I remember talking to Katherine Harris late in the afternoon of George W. Bush’s first presidential inauguration. For Harris, the ceremony should have been bittersweet. While she had played a historic role in assuring victory for the 43rd president, it had come at a terrible political price to herself. By guaranteeing George Bush’s political future she had destroyed her own.
But Harris was the last to know then, and now.
During the 2000 recount, Florida’s Secretary of State went from being a respected politician in state government to becoming one of the most divisive figures in American politics. Harris may have achieved iconic status among her Republican base but she became equally loathed among Democrats and independents. Saturday Night Live and David Letterman turned her into a late night punch line.
“So what’s next Katherine?” I asked while we were looking down on the Inaugural Parade.
“Senator,” Harris answered without looking up.
“Really?” (Gulp) “When are you going to run?”
“In 2004. I’ll have to run for Congress first, but the Senate is where I am going to end up."
Whatever you say, Katherine.
I was shocked by her bluntness. Politicians rarely reveal their long-term ambitions any more than they admit running for one office as a steppingstone for a bigger political prize. But Harris had it all planned out.
Elect George Bush in 2000. Congress in 2002. Take over Senate in 2004.
Buy tape measure. Check out White House drapes.
While Harris was oblivious to her fate, Bush’s new White House political team was not. Their ally was radioactive. Two years later, they would find out just how badly she had been damaged in the 2000 recount when Harris took her first step toward her Senate ambition.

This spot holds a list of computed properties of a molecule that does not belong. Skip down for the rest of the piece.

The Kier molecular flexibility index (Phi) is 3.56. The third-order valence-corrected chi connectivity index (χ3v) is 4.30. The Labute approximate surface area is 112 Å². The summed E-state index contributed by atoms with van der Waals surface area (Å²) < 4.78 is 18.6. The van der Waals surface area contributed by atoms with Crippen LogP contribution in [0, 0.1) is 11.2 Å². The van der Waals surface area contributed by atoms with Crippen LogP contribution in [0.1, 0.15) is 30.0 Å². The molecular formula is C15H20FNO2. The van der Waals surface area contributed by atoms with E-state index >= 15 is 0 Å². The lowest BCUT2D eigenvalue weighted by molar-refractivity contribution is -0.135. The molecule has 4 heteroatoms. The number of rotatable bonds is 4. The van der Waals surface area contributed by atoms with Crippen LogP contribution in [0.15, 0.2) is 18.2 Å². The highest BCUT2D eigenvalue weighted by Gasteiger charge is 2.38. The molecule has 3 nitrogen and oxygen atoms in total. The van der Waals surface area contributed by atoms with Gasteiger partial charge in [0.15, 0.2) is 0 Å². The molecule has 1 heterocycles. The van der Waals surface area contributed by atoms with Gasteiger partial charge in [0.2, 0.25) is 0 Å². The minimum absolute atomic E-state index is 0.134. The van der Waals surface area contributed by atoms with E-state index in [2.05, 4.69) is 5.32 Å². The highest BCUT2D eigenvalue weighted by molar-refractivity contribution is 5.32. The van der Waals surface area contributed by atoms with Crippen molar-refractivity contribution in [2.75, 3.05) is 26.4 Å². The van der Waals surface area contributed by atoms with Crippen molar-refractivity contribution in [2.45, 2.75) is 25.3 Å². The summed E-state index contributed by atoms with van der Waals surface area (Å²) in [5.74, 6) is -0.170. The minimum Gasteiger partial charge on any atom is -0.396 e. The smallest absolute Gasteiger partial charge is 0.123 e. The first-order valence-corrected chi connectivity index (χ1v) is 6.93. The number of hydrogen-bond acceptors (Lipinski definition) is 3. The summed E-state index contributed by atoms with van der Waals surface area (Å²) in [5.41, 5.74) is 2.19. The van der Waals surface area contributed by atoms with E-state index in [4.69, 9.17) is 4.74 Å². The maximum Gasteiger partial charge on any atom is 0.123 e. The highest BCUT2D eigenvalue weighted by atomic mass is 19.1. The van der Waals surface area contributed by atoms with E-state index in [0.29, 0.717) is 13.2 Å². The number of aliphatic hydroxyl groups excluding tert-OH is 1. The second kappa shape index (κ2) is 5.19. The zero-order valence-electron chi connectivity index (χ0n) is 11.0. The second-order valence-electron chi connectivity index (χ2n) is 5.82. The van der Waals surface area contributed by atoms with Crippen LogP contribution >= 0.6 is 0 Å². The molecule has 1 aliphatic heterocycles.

Despite the fact she ran for Congress in a safe Republican seat, things went so badly for Katherine that Karl Rove had to send in the shock troops to rescue her campaign.
Two years later Harris reached for the brass ring, only to have her hand slapped by a White House that realized the 2004 Florida ballot was not big enough for President Bush and Senator Harris. Katherine eventually backed down to pressure from the President’s team, but only after being guaranteed that she would be the GOP’s choice in 2006.
But as the 2006 election season approached, Harris was still a political leper. GOP leaders in Washington and Tallahassee tried to talk other political figures into running against their former friend.
But everyone, including me, said no. That left Republican leaders with no other choice but to beg Harris to drop out of the race.
Staff members quit, fundraising dried up and GOP leaders mourned. But Katherine kept marching on. Even today I really think she believes that her driving ambition to be a United States Senator will be realized. But in that dream, Katherine Harris is alone.
Friends and former aids have called her delusional, suggested that she had a drinking problem or became mentally imbalanced when rejected time and again by the White House. I just think she’s mad as hell that she put her political neck on the line for the man whose White House would spend the next six years trying to do her in.
They succeeded, and because of it, Katherine Harris will be destroyed at the polls next week. And even the blind ambition of a once-bright political star will not change that fact.